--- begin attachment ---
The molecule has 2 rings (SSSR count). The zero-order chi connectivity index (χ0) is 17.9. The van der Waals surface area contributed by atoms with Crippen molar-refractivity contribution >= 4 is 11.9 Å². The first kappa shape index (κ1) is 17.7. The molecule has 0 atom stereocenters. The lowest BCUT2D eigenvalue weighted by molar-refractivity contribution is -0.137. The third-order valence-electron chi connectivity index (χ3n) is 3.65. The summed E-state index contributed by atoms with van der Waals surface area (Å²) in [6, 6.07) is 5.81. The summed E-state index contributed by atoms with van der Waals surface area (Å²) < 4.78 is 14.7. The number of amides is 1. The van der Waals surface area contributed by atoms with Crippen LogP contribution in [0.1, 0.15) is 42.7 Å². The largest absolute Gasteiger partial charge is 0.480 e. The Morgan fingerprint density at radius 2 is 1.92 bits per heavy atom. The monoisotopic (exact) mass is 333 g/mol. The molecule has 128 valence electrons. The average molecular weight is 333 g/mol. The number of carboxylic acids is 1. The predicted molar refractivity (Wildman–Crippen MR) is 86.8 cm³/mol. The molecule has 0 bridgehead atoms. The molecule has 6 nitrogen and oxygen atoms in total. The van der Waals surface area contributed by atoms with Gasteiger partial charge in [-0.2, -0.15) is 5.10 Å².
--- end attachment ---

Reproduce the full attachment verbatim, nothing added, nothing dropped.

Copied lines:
The molecule has 2 rings (SSSR count). The zero-order chi connectivity index (χ0) is 17.9. The van der Waals surface area contributed by atoms with Crippen molar-refractivity contribution >= 4 is 11.9 Å². The first kappa shape index (κ1) is 17.7. The molecule has 0 atom stereocenters. The lowest BCUT2D eigenvalue weighted by molar-refractivity contribution is -0.137. The third-order valence-electron chi connectivity index (χ3n) is 3.65. The summed E-state index contributed by atoms with van der Waals surface area (Å²) in [6, 6.07) is 5.81. The summed E-state index contributed by atoms with van der Waals surface area (Å²) < 4.78 is 14.7. The number of amides is 1. The van der Waals surface area contributed by atoms with Crippen LogP contribution in [0.1, 0.15) is 42.7 Å². The largest absolute Gasteiger partial charge is 0.480 e. The Morgan fingerprint density at radius 2 is 1.92 bits per heavy atom. The monoisotopic (exact) mass is 333 g/mol. The molecule has 128 valence electrons. The average molecular weight is 333 g/mol. The number of carboxylic acids is 1. The predicted molar refractivity (Wildman–Crippen MR) is 86.8 cm³/mol. The molecule has 0 bridgehead atoms. The molecule has 6 nitrogen and oxygen atoms in total. The van der Waals surface area contributed by atoms with Gasteiger partial charge in [-0.2, -0.15) is 5.10 Å².